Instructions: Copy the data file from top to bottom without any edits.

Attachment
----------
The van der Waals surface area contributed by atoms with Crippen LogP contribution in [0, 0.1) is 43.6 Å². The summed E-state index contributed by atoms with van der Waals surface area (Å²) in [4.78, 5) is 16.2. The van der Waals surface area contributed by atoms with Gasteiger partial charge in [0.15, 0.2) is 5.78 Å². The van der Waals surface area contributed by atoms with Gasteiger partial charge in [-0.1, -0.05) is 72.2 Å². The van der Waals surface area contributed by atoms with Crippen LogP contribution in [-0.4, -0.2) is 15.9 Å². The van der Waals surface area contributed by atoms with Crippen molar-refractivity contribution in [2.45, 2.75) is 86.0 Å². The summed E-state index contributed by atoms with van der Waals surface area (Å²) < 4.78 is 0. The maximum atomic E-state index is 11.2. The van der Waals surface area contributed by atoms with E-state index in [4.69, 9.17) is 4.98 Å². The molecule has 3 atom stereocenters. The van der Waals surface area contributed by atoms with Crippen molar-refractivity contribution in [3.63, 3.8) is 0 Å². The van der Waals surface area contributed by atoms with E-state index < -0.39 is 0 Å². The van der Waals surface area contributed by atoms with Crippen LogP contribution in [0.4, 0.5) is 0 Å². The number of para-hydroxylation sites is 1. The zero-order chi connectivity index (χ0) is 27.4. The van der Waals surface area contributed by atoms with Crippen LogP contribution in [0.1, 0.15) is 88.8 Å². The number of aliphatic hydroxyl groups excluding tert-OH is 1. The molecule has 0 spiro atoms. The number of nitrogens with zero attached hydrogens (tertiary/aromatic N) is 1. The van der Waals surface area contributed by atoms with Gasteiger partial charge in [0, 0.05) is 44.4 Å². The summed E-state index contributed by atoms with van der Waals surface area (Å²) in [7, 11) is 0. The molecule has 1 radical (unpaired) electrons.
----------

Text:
The van der Waals surface area contributed by atoms with Crippen LogP contribution in [0, 0.1) is 43.6 Å². The summed E-state index contributed by atoms with van der Waals surface area (Å²) in [4.78, 5) is 16.2. The van der Waals surface area contributed by atoms with Gasteiger partial charge in [0.15, 0.2) is 5.78 Å². The van der Waals surface area contributed by atoms with Gasteiger partial charge in [-0.1, -0.05) is 72.2 Å². The van der Waals surface area contributed by atoms with Crippen LogP contribution in [-0.4, -0.2) is 15.9 Å². The van der Waals surface area contributed by atoms with Crippen molar-refractivity contribution in [2.45, 2.75) is 86.0 Å². The summed E-state index contributed by atoms with van der Waals surface area (Å²) < 4.78 is 0. The maximum atomic E-state index is 11.2. The van der Waals surface area contributed by atoms with E-state index in [4.69, 9.17) is 4.98 Å². The molecule has 3 atom stereocenters. The van der Waals surface area contributed by atoms with Crippen molar-refractivity contribution in [3.63, 3.8) is 0 Å². The van der Waals surface area contributed by atoms with E-state index < -0.39 is 0 Å². The van der Waals surface area contributed by atoms with Crippen LogP contribution in [0.4, 0.5) is 0 Å². The number of para-hydroxylation sites is 1. The zero-order chi connectivity index (χ0) is 27.4. The van der Waals surface area contributed by atoms with Crippen LogP contribution in [0.1, 0.15) is 88.8 Å². The number of aliphatic hydroxyl groups excluding tert-OH is 1. The molecule has 0 spiro atoms. The number of nitrogens with zero attached hydrogens (tertiary/aromatic N) is 1. The van der Waals surface area contributed by atoms with Gasteiger partial charge in [0, 0.05) is 44.4 Å². The summed E-state index contributed by atoms with van der Waals surface area (Å²) in [7, 11) is 0. The molecule has 1 radical (unpaired) electrons.